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New food-safety steps proposed in House bill

WASHINGTON Federal lawmakers introduced a bipartisan bill here today that addresses a number of what experts cite as critical challenges in safeguarding the U.S. food supply.

The Safe Food Enforcement, Assessment, Standards and Targeting Act of 2008 drew a positive response from the National Restaurant Association, which called it “a good bill for the restaurant industry and its patrons.”

According to the NRA, the measure seeks to set mandatory safety standards for the growers and processors of higher-risk items like cantaloupe and green onions; provide recall authority for the U.S. Food and Drug Administration; and require international food suppliers to follow the same safety standards required of domestic suppliers.

The foodservice industry has been calling for the federal government to enact stronger measures that would help ensure the safety of the country’s food supply, particularly in light of recent food scares and product recalls.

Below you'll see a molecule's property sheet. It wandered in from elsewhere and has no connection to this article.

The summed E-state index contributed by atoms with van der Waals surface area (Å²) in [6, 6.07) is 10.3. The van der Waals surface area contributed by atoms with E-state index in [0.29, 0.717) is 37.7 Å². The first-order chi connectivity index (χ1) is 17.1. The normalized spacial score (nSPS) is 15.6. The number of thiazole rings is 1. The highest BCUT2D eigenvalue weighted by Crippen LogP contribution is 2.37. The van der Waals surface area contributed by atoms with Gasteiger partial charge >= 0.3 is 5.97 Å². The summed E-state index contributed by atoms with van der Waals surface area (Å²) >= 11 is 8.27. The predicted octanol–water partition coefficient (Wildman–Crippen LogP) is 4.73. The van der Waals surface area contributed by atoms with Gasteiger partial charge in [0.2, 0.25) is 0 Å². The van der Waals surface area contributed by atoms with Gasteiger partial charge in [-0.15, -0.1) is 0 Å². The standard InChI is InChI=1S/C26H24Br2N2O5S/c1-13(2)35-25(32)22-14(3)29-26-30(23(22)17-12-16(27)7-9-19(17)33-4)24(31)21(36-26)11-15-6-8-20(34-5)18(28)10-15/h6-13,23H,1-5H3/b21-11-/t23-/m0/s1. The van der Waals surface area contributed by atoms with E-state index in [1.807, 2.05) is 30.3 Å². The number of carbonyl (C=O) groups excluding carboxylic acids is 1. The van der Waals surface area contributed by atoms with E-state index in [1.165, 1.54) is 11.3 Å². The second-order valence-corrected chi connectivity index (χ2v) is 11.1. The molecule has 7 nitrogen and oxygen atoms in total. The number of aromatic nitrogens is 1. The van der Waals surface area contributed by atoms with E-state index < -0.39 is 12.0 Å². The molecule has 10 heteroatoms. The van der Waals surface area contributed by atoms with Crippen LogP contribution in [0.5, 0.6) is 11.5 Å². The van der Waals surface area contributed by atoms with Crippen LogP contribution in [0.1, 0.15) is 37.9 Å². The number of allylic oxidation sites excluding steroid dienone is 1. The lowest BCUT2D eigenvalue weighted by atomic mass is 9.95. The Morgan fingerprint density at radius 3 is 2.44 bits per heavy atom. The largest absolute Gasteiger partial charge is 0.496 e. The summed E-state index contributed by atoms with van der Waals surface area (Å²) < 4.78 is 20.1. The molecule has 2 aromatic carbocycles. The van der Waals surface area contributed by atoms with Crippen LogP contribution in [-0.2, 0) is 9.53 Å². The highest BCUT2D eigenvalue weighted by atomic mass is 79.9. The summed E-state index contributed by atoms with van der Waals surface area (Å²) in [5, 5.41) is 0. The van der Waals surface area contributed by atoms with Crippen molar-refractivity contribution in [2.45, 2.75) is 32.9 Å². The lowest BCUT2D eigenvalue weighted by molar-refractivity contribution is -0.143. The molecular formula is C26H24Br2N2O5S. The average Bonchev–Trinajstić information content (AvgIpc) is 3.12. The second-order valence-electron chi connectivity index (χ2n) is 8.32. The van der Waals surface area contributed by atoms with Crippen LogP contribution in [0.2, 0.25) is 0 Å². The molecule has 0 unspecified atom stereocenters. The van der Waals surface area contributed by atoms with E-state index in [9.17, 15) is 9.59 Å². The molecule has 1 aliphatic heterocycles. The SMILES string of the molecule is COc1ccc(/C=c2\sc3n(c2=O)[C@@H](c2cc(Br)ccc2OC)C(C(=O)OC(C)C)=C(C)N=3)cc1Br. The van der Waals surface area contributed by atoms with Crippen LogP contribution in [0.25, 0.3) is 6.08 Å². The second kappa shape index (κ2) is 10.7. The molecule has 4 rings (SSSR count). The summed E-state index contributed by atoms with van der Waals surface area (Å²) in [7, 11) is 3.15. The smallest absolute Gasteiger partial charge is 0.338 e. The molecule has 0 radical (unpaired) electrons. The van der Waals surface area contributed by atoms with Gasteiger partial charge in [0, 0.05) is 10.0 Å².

“Food safety is one of the restaurant industry’s highest priorities, and we are working at the local, state, federal and international level to strengthen food safety systems and increase consumer confidence,” said Michelle Reinke, the NRA’s director of legislative affairs. “The Costa-Putnam bill is a laudable effort to move food safety forward in the Congress, and we believe this legislation will make our food safer.”

Reinke said that the bill’s bipartisan support is likely to help it gain momentum in Congress. “We think the bill could potentially move,” she said. “It has a lot that [lawmakers] can agree on.”

The bill was sponsored by U.S. Reps. Jim Costa, D-Calif., and Adam Putnam, R-Fla.

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